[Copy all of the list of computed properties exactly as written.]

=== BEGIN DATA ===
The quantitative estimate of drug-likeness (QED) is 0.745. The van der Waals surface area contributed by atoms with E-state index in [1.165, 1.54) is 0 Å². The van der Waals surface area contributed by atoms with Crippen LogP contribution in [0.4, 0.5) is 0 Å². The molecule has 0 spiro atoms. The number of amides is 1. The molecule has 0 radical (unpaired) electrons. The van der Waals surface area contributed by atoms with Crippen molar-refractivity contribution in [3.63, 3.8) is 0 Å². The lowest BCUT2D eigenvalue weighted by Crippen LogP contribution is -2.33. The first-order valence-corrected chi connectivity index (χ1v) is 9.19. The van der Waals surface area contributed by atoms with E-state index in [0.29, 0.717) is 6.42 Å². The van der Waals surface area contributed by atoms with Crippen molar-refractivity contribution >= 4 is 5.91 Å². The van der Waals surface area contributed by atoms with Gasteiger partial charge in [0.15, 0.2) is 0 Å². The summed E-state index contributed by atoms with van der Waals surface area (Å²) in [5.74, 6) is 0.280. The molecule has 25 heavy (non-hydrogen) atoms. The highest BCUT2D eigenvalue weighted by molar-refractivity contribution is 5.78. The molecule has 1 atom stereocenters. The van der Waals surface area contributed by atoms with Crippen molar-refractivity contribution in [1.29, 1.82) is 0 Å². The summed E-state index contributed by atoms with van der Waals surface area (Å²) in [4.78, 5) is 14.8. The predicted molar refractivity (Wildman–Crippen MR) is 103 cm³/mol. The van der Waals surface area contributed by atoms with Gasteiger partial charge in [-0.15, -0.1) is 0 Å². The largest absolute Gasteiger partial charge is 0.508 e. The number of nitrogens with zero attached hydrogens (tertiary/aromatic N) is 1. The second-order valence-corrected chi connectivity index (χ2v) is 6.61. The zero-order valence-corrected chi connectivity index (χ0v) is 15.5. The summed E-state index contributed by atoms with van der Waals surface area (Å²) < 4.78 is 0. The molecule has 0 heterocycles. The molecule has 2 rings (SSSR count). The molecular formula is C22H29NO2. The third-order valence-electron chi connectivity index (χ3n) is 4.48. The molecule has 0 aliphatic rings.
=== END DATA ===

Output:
The quantitative estimate of drug-likeness (QED) is 0.745. The van der Waals surface area contributed by atoms with E-state index in [1.165, 1.54) is 0 Å². The van der Waals surface area contributed by atoms with Crippen LogP contribution in [0.4, 0.5) is 0 Å². The molecule has 0 spiro atoms. The number of amides is 1. The molecule has 0 radical (unpaired) electrons. The van der Waals surface area contributed by atoms with Crippen molar-refractivity contribution in [3.63, 3.8) is 0 Å². The lowest BCUT2D eigenvalue weighted by Crippen LogP contribution is -2.33. The first-order valence-corrected chi connectivity index (χ1v) is 9.19. The van der Waals surface area contributed by atoms with E-state index in [0.29, 0.717) is 6.42 Å². The van der Waals surface area contributed by atoms with Crippen molar-refractivity contribution >= 4 is 5.91 Å². The van der Waals surface area contributed by atoms with Gasteiger partial charge in [0.15, 0.2) is 0 Å². The summed E-state index contributed by atoms with van der Waals surface area (Å²) in [5.74, 6) is 0.280. The molecule has 25 heavy (non-hydrogen) atoms. The highest BCUT2D eigenvalue weighted by molar-refractivity contribution is 5.78. The molecule has 1 atom stereocenters. The van der Waals surface area contributed by atoms with Crippen molar-refractivity contribution in [1.29, 1.82) is 0 Å². The summed E-state index contributed by atoms with van der Waals surface area (Å²) in [4.78, 5) is 14.8. The predicted molar refractivity (Wildman–Crippen MR) is 103 cm³/mol. The van der Waals surface area contributed by atoms with Gasteiger partial charge in [-0.15, -0.1) is 0 Å². The largest absolute Gasteiger partial charge is 0.508 e. The number of nitrogens with zero attached hydrogens (tertiary/aromatic N) is 1. The second-order valence-corrected chi connectivity index (χ2v) is 6.61. The zero-order valence-corrected chi connectivity index (χ0v) is 15.5. The summed E-state index contributed by atoms with van der Waals surface area (Å²) < 4.78 is 0. The molecule has 0 heterocycles. The molecule has 2 rings (SSSR count). The molecular formula is C22H29NO2. The third-order valence-electron chi connectivity index (χ3n) is 4.48. The molecule has 0 aliphatic rings.